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Blériot XI²

Airworthy Reproduction (left the Memorial Flight fleet)

The early days of aviation saw designers trying a diverse range of aircraft configurations and control systems. Each designer had his own preferences, although most of the controversy centred on the number of wings; monoplane, biplane or triplane.

After numerous tests, errors and accidents Louis Blériot eventually decided that the best aeroplane should be a monoplane and built the Blériot XI, the most efficient, safe and manoeuvrable aircraft of its time.

The Blériot XI² is a two-seat tractor monoplane, designed from the start as a battlefield observation aeroplane. The square section fuselage is made of 4 ash longerons tightened by steel wires. Only the front end is covered with aluminium and fabric. The two ash and poplar wings are easily detached from the fuselage by loosening the numerous cables connecting them together. There is a large cut out in the trailing edge near the fuselage to improve the downwards view for the observer. Lateral control is through wing warping, operated by cables and pulleys connected to the stick. The landing gear is free to castor allowing some degree of crosswind capability.

The Blériot XI² was the first aircraft ever to see combat, with the Italian army in 1911 in Lybia. When the war broke in Europe in 1914, Nos. 3, 9, 10, 18 and 30 Squadrons of the "Aviation Militaire" were equiped with this type, along with Nos. 1, 3, 7 and 16 Squadrons from Royal Flying Corps, plus a few assigned to the Royal Naval Air Service and some operated by Italian, Belgian, Russian and Serbian forces. The aircrafts were widely involved at the start of the conflict but became obsolete very quickly. They were soon relegated to secondary theatres or training squadrons.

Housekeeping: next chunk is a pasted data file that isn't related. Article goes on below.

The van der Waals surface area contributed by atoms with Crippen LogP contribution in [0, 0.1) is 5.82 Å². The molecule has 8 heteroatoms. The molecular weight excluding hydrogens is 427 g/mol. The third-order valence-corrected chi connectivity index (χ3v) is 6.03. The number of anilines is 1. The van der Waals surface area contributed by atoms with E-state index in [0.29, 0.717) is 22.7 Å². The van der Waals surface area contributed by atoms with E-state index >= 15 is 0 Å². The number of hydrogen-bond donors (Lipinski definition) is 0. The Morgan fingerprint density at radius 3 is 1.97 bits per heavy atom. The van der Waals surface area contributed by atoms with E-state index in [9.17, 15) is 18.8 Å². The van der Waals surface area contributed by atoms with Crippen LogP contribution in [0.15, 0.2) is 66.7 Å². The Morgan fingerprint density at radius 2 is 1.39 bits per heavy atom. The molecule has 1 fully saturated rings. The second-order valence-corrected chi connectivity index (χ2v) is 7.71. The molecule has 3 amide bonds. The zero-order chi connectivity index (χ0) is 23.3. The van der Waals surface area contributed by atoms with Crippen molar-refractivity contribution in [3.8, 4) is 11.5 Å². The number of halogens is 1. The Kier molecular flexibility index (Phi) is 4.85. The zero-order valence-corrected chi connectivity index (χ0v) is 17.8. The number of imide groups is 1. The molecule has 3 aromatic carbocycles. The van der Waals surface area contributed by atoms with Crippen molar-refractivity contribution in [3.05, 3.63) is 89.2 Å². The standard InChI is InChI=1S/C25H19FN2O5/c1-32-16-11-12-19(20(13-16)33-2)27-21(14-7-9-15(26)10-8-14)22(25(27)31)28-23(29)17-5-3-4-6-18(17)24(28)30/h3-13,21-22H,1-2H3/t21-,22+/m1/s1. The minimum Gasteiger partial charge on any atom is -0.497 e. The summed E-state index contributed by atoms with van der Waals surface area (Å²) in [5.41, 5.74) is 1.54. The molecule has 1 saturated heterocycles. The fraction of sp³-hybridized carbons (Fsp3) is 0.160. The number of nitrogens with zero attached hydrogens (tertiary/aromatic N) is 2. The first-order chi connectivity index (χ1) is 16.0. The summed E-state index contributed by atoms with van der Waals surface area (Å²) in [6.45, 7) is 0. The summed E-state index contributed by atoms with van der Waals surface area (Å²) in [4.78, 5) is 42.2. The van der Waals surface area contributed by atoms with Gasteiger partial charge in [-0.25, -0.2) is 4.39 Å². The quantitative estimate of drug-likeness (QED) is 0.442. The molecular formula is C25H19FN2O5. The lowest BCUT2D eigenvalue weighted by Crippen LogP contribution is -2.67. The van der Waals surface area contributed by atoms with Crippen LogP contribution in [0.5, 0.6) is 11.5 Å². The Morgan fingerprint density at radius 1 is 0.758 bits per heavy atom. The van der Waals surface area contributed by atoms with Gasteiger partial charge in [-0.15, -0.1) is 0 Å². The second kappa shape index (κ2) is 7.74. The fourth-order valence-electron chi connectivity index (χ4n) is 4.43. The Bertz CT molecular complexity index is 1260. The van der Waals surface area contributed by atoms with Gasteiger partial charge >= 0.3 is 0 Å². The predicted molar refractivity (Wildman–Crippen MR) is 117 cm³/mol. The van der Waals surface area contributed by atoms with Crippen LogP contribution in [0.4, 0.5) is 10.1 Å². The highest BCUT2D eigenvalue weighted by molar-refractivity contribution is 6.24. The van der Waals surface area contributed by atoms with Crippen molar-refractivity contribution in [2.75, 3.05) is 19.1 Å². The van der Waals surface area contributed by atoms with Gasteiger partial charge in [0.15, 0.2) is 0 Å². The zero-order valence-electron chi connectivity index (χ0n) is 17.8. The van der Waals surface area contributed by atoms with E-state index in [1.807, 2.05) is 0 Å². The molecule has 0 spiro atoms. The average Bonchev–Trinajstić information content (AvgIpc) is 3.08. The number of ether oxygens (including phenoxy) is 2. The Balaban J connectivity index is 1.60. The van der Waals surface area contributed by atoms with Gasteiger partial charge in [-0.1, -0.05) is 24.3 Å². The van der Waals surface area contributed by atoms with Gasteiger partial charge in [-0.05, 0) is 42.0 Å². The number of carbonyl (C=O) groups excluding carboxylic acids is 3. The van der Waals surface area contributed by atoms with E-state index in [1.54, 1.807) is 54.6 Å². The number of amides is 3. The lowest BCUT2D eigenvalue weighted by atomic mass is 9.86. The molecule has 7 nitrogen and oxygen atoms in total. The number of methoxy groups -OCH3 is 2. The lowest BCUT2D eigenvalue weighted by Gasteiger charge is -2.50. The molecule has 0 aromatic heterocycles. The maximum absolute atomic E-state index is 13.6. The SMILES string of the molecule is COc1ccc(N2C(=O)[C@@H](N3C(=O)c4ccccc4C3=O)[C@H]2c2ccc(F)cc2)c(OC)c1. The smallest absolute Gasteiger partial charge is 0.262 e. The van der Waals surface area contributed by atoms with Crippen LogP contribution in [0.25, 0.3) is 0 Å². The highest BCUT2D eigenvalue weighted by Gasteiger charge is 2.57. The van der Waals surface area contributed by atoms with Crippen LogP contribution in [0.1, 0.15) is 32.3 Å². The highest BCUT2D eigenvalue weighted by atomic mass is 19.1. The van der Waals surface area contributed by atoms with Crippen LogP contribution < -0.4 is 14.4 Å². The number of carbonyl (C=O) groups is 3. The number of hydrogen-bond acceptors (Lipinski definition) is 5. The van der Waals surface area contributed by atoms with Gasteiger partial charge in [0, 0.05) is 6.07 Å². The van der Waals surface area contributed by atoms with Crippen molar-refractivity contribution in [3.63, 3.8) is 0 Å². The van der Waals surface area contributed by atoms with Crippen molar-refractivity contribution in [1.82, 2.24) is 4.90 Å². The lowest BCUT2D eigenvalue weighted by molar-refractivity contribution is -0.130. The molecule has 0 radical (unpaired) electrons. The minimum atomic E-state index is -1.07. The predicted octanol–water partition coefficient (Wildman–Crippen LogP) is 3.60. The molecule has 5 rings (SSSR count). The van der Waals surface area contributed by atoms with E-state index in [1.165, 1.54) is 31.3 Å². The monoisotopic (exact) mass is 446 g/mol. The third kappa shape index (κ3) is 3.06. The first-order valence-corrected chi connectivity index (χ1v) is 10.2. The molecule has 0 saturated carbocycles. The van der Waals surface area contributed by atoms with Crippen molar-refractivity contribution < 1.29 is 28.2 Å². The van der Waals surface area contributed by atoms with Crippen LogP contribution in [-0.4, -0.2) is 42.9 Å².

Ancre 1

Blériot XI² Reproduction

This Blériot XI build was started with the German branch of Memorial Flight using some plans and an original unrestored aircraft owned by the Musée de l'Air et de l'Espace as a pattern aircraft. The rotary engine and equipment are original.


Between 2000 and 2004, it was finished in a 1911/1912 configuration and painted as a Blériot of Escadrille BL3 (which was to become the famous SPA 3 "Cigognes") based in Belfort in July 1914. It bore the number 887 and had the nickname "Quand-même" of a real aircraft from this unit.


In 2005, the Bleriot is in the 1912/1913 modification version and italian I Squadriglia markings.

The Overhaul (2004 - 2005)

Building the Blériot XI² (1995 - 2000)

Photoscopes and aicraft details


Cockpit (pilot position).


Observer/gunner position.